Head Pressing in Dogs: Causes, Diagnosis, and Treatment

Rhiannon Koehler, DVM
By Rhiannon Koehler, DVM on Apr. 23, 2024
white dog getting head felt by vet

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Some dogs may physically press their head into you affectionately when you’re giving them attention. This sign of affection is typically not anything to worry about. In fact, you should enjoy it because it’s adorable!

But if you’ve noticed your dog pressing their head into abnormal locations, such as the wall or a piece of furniture, this could be a symptom of a serious medical issue that you shouldn’t ignore.

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What Is Head Pressing in Dogs?

Head pressing in dogs refers to a compulsive behavior in which a dog presses their head against a wall, furniture, or other object. While walls and room corners are common, the dog may press their head into any firm, stationary object. The dog usually stands on all four legs with their forehead pressed against the solid surface.

Head pressing in dogs is usually a sign of neurological disease. The behavior can occur in dogs of any breed, size, sex, or age. If you notice your dog exhibiting this symptom, contact your vet immediately.

Why Is My Dog Pressing Their Head?

The exact reason why a dog with a neurological disease presses their head against objects is currently unknown.

Published research isn’t clear on why dogs with neurological conditions do this. One theory is that the dog is experiencing discomfort or pain and pressing their forehead onto a hard surface provides relief from the sensation. Another theory is that the dog’s consciousness or awareness is altered. For example, it’s possible that they walk into the wall and can’t figure out how to turn away.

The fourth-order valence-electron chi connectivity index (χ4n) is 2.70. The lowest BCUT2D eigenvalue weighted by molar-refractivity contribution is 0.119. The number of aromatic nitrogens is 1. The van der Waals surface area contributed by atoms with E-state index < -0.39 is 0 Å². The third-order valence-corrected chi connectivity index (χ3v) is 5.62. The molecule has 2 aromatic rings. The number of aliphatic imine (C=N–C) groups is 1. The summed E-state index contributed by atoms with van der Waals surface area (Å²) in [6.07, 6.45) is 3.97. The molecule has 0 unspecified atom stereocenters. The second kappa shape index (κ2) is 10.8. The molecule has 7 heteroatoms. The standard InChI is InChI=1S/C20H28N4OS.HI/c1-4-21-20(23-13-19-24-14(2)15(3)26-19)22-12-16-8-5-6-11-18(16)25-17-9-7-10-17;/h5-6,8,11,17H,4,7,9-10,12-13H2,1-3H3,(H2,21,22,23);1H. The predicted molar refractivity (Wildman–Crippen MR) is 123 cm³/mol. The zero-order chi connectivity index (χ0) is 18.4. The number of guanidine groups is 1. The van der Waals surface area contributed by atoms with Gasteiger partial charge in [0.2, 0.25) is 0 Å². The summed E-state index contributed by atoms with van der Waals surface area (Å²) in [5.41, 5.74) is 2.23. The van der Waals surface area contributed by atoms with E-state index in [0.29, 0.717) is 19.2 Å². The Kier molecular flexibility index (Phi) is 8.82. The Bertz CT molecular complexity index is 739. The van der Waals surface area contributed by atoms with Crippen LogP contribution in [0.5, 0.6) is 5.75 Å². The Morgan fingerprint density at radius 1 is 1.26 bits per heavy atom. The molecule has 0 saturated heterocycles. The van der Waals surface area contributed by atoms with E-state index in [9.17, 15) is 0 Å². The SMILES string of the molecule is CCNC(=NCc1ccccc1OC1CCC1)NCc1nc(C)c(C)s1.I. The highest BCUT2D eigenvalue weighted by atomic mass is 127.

Other Symptoms Associated with Head Pressing in Dogs

Head pressing is a symptom of other neurological conditions. Other signs may include:

  • Behavioral changes such as increased aggression, acting aloof, or not responding to commands

  • Walking in circles and/or pacing

  • Seizures

  • Loss of coordination (ataxia)

  • Impaired reflexes

  • Blindness or other vision problems

  • Abnormal eye movements (nystagmus) or variations in pupil size

  • Neck pain and rigidity

  • Fever

  • Partial paralysis of the face or limbs

  • Vomiting

How Veterinarians Diagnose Head Pressing in Dogs

Your veterinarian may witness head pressing during your dog’s appointment; however, dogs may not demonstrate the symptom while they are there.

If you’re concerned that your dog is head pressing, it’s a good idea to take photos or videos of your dog performing the behavior in case they don’t repeat it while in the veterinary appointment.

Your veterinarian will be more interested in figuring out what’s causing the head pressing. To investigate the underlying cause, the following diagnostics may be recommended:

  • Blood and urine testing

  • Fundic examination (looking at retina and other structures in the back of the eye)